Meet Molly Falls: Public Safety Project Manager by Day, Triathlete by Night
Posted on October 9, 2020 by Morgan Sava
After years of swimming competitively while earning bachelor’s and master’s degrees from Ball State University, Molly Falls found her way into the public safety industry and then to Mission Critical Partners (MCP). Now a senior technology specialist who specializes in managing statewide 911 projects, Molly credits years of intense training and balancing the daily grind of athletics with academics as influential factors in her ability to multitask, manage tight deadlines, and remain focused as a project manager.After earning her master’s degree in information and communication science, Molly went on to become a Cisco Certified Network Associate (CCNA). After relocating to Boulder, Colorado, after college, Molly took a job with Intrado managing wireline, wireless, and VoIP deployments, and thus began a career that has spanned more than two decades.
Molly continues to be highly competitive and driven. She began training for triathlons—for fun. During this phase of her life she took on another job that would require her to leverage her multitasking abilities—being a mom. Today, she takes pride in being the mother of two boys, ages 11 and 12, and finisher of an Ironman and several Half Ironman triathlons.
Though progress in swimming and triathlon training is made individually, there comes a point in every athlete’s career when they are training for something more than themselves. For Molly, team spirit is where she gets her drive still today. After navigating a variety of different roles throughout her career, she learned that the positions where she thrived were the ones where she was client-facing.
“Looking back on my most exciting assignments throughout my time at MCP, the singular element that each project has in common concerns being able to lead a diverse team of people, closely collaborating to reach the finish line,” Molly said.
In her role at MCP, she has managed and/or supported multiple state-level programs, public safety technology deployments, Next Generation 911 (NG911) implementations, operational and data management initiatives, and 911 database applications. In her role, she leverages her operational leadership and technology experience to develop solutions that ensure the success of projects and services for the clients she serves.
According to Molly, she has worked on two projects at MCP that stand apart as being particularly memorable.
The most satisfying is MCP’s support of the Tennessee Emergency Communications Board, which was created to establish emergency communications for citizens across the state and assist emergency communications districts in the areas of management, operations and accountability.
“In Tennessee, we are supporting the TECB with numerous statewide initiatives, including the rollout of text-to-911 service, and the transition to a robust, recognized, secure and redundant emergency services Internet Protocol network, or ESInet, which provides the backbone for Next Generation 911 service,” Molly said. “We’re also supporting an initiative to increase the state’s cybersecurity preparedness.”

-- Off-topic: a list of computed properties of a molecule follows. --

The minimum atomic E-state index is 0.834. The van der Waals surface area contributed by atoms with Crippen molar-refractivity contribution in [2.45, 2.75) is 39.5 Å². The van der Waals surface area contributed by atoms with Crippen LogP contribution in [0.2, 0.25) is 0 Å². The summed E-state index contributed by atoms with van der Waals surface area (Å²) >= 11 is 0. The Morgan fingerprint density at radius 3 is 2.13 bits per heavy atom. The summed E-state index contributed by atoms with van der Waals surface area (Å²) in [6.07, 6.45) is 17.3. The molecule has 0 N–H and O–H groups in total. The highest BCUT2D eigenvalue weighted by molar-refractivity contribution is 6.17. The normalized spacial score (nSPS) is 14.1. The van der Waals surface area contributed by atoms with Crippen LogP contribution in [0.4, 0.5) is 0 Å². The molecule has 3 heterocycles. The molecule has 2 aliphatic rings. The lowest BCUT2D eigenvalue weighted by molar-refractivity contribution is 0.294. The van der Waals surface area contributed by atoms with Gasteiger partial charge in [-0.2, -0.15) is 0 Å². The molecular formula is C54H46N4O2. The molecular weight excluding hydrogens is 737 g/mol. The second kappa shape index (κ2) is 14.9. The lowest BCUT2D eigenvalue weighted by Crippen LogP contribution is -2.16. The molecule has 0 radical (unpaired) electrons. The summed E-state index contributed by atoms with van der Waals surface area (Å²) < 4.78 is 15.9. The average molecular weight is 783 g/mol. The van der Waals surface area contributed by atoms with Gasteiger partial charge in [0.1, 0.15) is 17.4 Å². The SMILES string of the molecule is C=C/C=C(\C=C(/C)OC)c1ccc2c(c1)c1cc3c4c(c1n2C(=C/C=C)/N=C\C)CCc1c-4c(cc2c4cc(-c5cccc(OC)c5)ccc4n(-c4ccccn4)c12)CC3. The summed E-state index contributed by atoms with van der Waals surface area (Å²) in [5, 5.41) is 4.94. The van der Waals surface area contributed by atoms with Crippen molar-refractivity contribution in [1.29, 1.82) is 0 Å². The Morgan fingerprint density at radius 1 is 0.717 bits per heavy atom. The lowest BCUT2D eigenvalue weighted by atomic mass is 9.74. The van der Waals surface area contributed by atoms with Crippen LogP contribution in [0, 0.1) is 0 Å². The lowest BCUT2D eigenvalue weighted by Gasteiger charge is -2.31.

Another particularly memorable experience concerns helping to develop a findings-and-recommendations report in 2018 that led to the passage of three laws intended to move the state of Maryland towards statewide implementation of NG911 service. Among them was Carl Henn’s Law, enacted in 2019, which mandated a significant change in how 911 service in the state is funded. The additional funding that will be available to Maryland’s emergency communications centers (ECCs) will support the migration to NG911 service across the state, support statewide text-to-911 service and additional training for 911 specialists.
Both of these projects share commonalities that inspire Molly to continue her work to improve emergency response outcomes. “My passion is helping people, moving projects forward, solving problems and helping our clients improve their relationships with constituents,” Molly said.
The Future of Public Safety
Witnessing the passion, accountability and maturity exhibited by her peers is something that Molly finds highly motivating—indeed, it makes her proud to come to work and help MCP’s public safety clients improve emergency response outcomes.
“I’ve always had a passion for public safety, but when I came to MCP, it elevated my passion and enthusiasm for supporting this community,” Molly said.
An element that Molly finds particularly exciting concerns the increased emphasis on ensuring the mental well-being of telecommunicators—the 911 specialists who endure a tremendous amount of exposure to trauma on the job, putting them at risk for developing symptoms related to PTSD.
“Ensuring that the mental health needs of the people who answer 911 calls are recognized and, more importantly, are supported is extremely critical for public safety’s future,” Molly said. “While technical transformation remains important, I am thrilled to see the human element being focused on more and more.”